Gunmen wearing police uniforms have kidnapped an American and an Australian in the heart of Kabul, the latest in a series of abductions of foreigners in Afghanistan.

The two professors at the American University of Afghanistan were seized from their vehicle on Sunday evening, officials said on Monday, as the kidnappers smashed the passenger window and hauled them away at gunpoint.

No group has so far claimed responsibility for the abductions, which came three days after a group of foreign tourists were ambushed by the Taliban in western Herat province, underscoring growing insecurity in Afghanistan.

"Two foreign professors, one American and the other Australian, were abducted at gunpoint from Dar-ul-Aman road in the centre of Kabul city," Sediq Sediqqi, interior ministry spokesman, told the AFP news agency.

"Indications are that they were kidnapped by a criminal group."

The driver and a guard inside the vehicle, both unharmed, have been held for questioning, another security official told AFP.

Four gunmen wearing police uniforms were involved in the abduction, according to a Western official in Kabul.

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The Afghan capital is inundated with organised criminal gangs who stage kidnappings for ransom, often targeting foreigners and wealthy Afghans, and sometimes handing them over to armed groups.

“[There is] very high concern here about the security situation, and not just for foreigners … Afghans too are suffering from kidnapping, and it’s really because the economy is so bad … there are not enough jobs and so people have turned to crime,” Al Jazeera’s Jennifer Glasse, reporting from Kabul, said.

“It’s a real concern for people in Kabul and around the country because kidnapping has become a lucrative business.”

The US State Department said that it was aware of reports of the kidnapping of an American but declined to comment further.

The Australian government confirmed the "apparent kidnapping" of one of its citizens, citing its embassy in Kabul, but also refused to elaborate due to security considerations.

"We continue to advise Australians not to travel to Afghanistan because of the extremely dangerous security situation, including the serious threat of kidnapping," the government said in a statement.

Growing insecurity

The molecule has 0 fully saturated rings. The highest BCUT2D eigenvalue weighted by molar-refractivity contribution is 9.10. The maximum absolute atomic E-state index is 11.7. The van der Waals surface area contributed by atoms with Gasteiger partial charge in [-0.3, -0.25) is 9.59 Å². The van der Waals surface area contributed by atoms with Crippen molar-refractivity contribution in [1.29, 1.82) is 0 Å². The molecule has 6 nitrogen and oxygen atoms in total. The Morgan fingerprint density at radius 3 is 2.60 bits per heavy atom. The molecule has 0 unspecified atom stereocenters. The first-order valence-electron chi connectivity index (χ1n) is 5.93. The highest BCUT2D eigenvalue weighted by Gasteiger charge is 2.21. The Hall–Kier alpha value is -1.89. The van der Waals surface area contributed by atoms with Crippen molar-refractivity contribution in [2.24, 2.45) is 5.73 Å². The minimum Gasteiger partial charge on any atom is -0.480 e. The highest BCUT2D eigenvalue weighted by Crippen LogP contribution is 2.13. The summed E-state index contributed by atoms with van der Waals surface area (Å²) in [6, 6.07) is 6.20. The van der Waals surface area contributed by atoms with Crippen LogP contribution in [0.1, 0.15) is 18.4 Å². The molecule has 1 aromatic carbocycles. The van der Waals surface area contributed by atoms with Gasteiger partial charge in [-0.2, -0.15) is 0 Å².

The abductions, the fourth this year, highlight the growing dangers faced by foreigners in Afghanistan.

Foreign tourists, including British, American and German nationals, came under Taliban fire last week in a volatile district of Herat, leaving some of them wounded. They were safely evacuated to Kabul and were flown out of the country.

Aid workers in particular have increasingly been casualties of a surge in militant violence in recent years.

Judith D'Souza, a 40-year-old Indian employee of the Aga Khan Foundation, a prominent NGO that has long worked in Afghanistan, was rescued last month after she was abducted near her residence in the heart of Kabul on the night of June 9.

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D'Souza's abduction came after Katherine Jane Wilson, a well-known Australian NGO worker, was kidnapped on April 28 in the city of Jalalabad, close to the border with Pakistan.

Wilson, said to be aged 60, ran an organisation known as Zardozi, which promotes the work of Afghan artisans, particularly women.

The United States in May warned its citizens in Afghanistan of a "very high" kidnapping risk after an American narrowly escaped abduction in the heart of Kabul.

In April last year the bullet-riddled bodies of five Afghan workers for Save the Children were found after they were abducted by gunmen in the strife-torn southern province of Uruzgan.

Roadside bombs

Meanwhile, two separate roadside mine blasts killed eight civilians in Afghanistan on Monday, officials said.

One mine detonated as a rickshaw carrying a family in Gilan district of southern Ghazni province passed by, killing six members of one family, said Fahim Amiri, spokesman for Ghazni's governor.

"Three women, two children and a man were among the killed."

The area is under Taliban control, although Afghan security forces are trying to push the group out.

"That is why the Taliban are planting mines on the roads. They are targeting vehicles of the security forces," Amiri said.

Another mine hit an Afghan National Army (ANA) vehicle in the Bagrami district of Kabul, "killing two civilians and wounding another two, including a ANA solder," said Basir Mujahid, Kabul police spokesman.

Bagrami district in eastern Kabul is known as one of the most insecure districts of the capital.

The United Nations regularly criticises the Taliban for the use of IEDs planted by roadsides as they are indiscriminately killing hundreds of civilians every year.